Ghostery 8 Deploys Artificial Intelligence in the Fight Against Ad Trackers

Most ad blockers—and there are so, so many of them now—operate roughly the same way, comparing the scripts they encounter on a given site to their whitelist and block list letting the former run and stopping the others. This means they largely share the same drawback, as well; they can’t block what they’ve never seen before. With its latest release, popular ad blocker Ghostery attempts to solve that common dilemma, with a fashionable solution: artificial intelligence.

With Ghostery 8, available Wednesday as an extension for all the major browsers, the popular ad-blocker introduces not only AI-powered anti-tracking technology, but also a new “Smart Mode” that adjusts settings for you, rather than expecting novices to know which trackers to toggle. In doing so, the Edward Snowden-endorsed service has become both more accessible to the average user, and better able to preemptively protect them.

The power-up comes at an auspicious time. A newly released Ghostery study shows that over 15 percent of pages loaded online have 10 more more trackers working in the background. And a significant amount of the traffic that’s free of third-party trackers belongs to Google and Facebook, which hardly need them to know what you’re doing online.

It also, though, comes at a time when Ghostery’s core function—keeping trackers from following you around the internet—is increasingly baked into browsers already. Firefox has blocked tracking in private browsing since 2015. Apple brought tracker-blocking to Safari this year, also using machine learning to stay ahead of its quarry. And Google will block certain types of annoying ads in Chrome by default next year.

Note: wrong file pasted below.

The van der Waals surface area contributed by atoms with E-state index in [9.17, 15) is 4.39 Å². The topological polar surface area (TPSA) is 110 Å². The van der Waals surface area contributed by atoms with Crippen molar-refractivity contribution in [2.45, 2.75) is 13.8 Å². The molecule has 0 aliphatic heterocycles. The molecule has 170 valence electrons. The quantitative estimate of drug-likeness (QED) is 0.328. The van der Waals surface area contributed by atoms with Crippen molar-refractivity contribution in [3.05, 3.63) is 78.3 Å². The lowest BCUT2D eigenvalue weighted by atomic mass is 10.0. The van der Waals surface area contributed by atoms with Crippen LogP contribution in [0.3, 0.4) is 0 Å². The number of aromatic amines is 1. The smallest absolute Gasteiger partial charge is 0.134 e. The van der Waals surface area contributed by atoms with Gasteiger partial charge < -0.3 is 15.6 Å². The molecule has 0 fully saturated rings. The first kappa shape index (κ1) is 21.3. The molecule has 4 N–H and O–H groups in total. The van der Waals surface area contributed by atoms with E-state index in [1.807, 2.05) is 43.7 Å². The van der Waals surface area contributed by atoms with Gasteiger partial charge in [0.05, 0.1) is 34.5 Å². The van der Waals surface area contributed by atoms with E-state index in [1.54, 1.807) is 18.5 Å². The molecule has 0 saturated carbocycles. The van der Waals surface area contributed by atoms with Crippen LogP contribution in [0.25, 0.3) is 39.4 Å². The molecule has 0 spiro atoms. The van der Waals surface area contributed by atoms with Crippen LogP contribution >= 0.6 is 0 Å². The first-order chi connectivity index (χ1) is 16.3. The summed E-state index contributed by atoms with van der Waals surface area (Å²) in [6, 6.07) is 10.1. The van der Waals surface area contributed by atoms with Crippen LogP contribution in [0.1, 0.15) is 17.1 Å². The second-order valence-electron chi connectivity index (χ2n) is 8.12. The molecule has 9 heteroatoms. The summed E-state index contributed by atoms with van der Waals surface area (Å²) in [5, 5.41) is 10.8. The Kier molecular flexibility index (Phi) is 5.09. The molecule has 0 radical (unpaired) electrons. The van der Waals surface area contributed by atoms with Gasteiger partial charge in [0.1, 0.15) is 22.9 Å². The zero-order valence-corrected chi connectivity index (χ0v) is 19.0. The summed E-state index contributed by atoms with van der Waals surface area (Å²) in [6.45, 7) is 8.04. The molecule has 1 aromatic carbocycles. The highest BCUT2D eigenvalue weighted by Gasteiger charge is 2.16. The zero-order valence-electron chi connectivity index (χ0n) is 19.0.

What, in that context, can an extension provide that browser-native solutions cannot? In Ghostery’s case, a pretty good amount.

Block Party

It’s important to note that the anti-tracking tech that Ghostery 8 introduces isn’t strictly new; it’s what privacy-focused browser Cliqz already uses uses to ward off tracking, and it pushes the practice past the block lists of yore. Cliqz acquired the Ghostery extension and related apps in February. The AI’s function is not just to identify trackers, but to see what type of information they’re tracking.

“They actually use a heuristic, AI approach to determine if those trackers are sending unsafe data,” says Jeremy Tillman, Ghostery’s head of product management.


In this context, “unsafe” means anything that’s personally identifiable, that…

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